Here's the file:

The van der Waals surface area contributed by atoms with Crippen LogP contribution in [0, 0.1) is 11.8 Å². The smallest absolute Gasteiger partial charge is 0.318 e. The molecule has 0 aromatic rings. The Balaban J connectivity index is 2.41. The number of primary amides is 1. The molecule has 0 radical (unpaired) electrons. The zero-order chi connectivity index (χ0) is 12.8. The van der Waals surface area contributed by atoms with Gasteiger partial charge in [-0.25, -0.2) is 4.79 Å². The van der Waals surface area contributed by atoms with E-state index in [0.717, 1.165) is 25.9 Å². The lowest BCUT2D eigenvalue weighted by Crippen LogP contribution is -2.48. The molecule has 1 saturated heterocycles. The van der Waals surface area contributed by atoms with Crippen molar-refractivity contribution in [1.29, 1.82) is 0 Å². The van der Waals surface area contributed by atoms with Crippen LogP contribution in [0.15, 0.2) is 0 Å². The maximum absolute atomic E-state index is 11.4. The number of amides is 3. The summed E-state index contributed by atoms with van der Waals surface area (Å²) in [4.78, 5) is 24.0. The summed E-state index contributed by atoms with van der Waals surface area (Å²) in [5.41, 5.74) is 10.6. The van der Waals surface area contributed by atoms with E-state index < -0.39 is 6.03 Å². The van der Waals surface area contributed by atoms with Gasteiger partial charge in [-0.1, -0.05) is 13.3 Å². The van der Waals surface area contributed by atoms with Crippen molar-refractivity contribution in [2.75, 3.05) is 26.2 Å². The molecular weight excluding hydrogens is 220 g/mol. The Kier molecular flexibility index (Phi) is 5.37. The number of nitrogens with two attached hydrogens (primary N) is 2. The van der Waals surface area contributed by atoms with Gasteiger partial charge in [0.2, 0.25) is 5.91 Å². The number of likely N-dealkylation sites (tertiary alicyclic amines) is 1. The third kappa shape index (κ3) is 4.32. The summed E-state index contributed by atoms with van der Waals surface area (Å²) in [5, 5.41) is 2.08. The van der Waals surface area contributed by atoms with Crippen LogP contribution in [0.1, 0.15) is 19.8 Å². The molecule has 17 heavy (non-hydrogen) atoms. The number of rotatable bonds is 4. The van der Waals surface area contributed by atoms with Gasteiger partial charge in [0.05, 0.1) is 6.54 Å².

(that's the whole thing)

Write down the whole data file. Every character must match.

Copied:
The van der Waals surface area contributed by atoms with Crippen LogP contribution in [0, 0.1) is 11.8 Å². The smallest absolute Gasteiger partial charge is 0.318 e. The molecule has 0 aromatic rings. The Balaban J connectivity index is 2.41. The number of primary amides is 1. The molecule has 0 radical (unpaired) electrons. The zero-order chi connectivity index (χ0) is 12.8. The van der Waals surface area contributed by atoms with Gasteiger partial charge in [-0.25, -0.2) is 4.79 Å². The van der Waals surface area contributed by atoms with E-state index in [0.717, 1.165) is 25.9 Å². The lowest BCUT2D eigenvalue weighted by Crippen LogP contribution is -2.48. The molecule has 1 saturated heterocycles. The van der Waals surface area contributed by atoms with Crippen molar-refractivity contribution in [1.29, 1.82) is 0 Å². The van der Waals surface area contributed by atoms with Crippen LogP contribution in [0.15, 0.2) is 0 Å². The maximum absolute atomic E-state index is 11.4. The number of amides is 3. The summed E-state index contributed by atoms with van der Waals surface area (Å²) in [4.78, 5) is 24.0. The summed E-state index contributed by atoms with van der Waals surface area (Å²) in [5.41, 5.74) is 10.6. The van der Waals surface area contributed by atoms with E-state index < -0.39 is 6.03 Å². The van der Waals surface area contributed by atoms with Gasteiger partial charge in [-0.1, -0.05) is 13.3 Å². The van der Waals surface area contributed by atoms with Crippen molar-refractivity contribution in [2.75, 3.05) is 26.2 Å². The molecular weight excluding hydrogens is 220 g/mol. The Kier molecular flexibility index (Phi) is 5.37. The number of nitrogens with two attached hydrogens (primary N) is 2. The van der Waals surface area contributed by atoms with Gasteiger partial charge in [0.2, 0.25) is 5.91 Å². The number of likely N-dealkylation sites (tertiary alicyclic amines) is 1. The third kappa shape index (κ3) is 4.32. The summed E-state index contributed by atoms with van der Waals surface area (Å²) in [5, 5.41) is 2.08. The van der Waals surface area contributed by atoms with Crippen LogP contribution in [0.1, 0.15) is 19.8 Å². The molecule has 17 heavy (non-hydrogen) atoms. The number of rotatable bonds is 4. The van der Waals surface area contributed by atoms with Gasteiger partial charge in [0.05, 0.1) is 6.54 Å².